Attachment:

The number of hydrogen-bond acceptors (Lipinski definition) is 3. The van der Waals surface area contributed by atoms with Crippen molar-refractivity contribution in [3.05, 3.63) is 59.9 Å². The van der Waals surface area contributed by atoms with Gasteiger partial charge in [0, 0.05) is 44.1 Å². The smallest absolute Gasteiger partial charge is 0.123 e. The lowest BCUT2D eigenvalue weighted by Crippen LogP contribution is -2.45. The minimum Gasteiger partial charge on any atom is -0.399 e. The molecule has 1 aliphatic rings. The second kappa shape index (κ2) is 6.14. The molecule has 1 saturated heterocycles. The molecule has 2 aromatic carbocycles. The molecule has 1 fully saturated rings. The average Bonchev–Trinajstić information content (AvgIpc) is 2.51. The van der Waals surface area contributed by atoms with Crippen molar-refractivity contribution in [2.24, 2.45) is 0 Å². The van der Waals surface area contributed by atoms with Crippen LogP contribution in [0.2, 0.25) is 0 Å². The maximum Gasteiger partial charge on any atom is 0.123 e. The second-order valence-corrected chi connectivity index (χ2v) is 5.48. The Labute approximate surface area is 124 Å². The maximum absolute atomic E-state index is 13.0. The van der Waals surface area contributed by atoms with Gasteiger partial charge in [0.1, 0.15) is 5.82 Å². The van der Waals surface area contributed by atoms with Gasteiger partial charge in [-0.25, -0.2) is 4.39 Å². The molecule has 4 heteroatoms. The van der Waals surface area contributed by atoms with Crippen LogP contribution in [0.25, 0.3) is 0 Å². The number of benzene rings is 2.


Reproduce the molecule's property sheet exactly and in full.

The number of hydrogen-bond acceptors (Lipinski definition) is 3. The van der Waals surface area contributed by atoms with Crippen molar-refractivity contribution in [3.05, 3.63) is 59.9 Å². The van der Waals surface area contributed by atoms with Gasteiger partial charge in [0, 0.05) is 44.1 Å². The smallest absolute Gasteiger partial charge is 0.123 e. The lowest BCUT2D eigenvalue weighted by Crippen LogP contribution is -2.45. The minimum Gasteiger partial charge on any atom is -0.399 e. The molecule has 1 aliphatic rings. The second kappa shape index (κ2) is 6.14. The molecule has 1 saturated heterocycles. The molecule has 2 aromatic carbocycles. The molecule has 1 fully saturated rings. The average Bonchev–Trinajstić information content (AvgIpc) is 2.51. The van der Waals surface area contributed by atoms with Crippen molar-refractivity contribution in [2.24, 2.45) is 0 Å². The van der Waals surface area contributed by atoms with Crippen LogP contribution in [0.2, 0.25) is 0 Å². The maximum Gasteiger partial charge on any atom is 0.123 e. The second-order valence-corrected chi connectivity index (χ2v) is 5.48. The Labute approximate surface area is 124 Å². The maximum absolute atomic E-state index is 13.0. The van der Waals surface area contributed by atoms with Gasteiger partial charge in [0.1, 0.15) is 5.82 Å². The van der Waals surface area contributed by atoms with Gasteiger partial charge in [-0.25, -0.2) is 4.39 Å². The molecule has 4 heteroatoms. The van der Waals surface area contributed by atoms with Crippen LogP contribution in [0.25, 0.3) is 0 Å². The number of benzene rings is 2.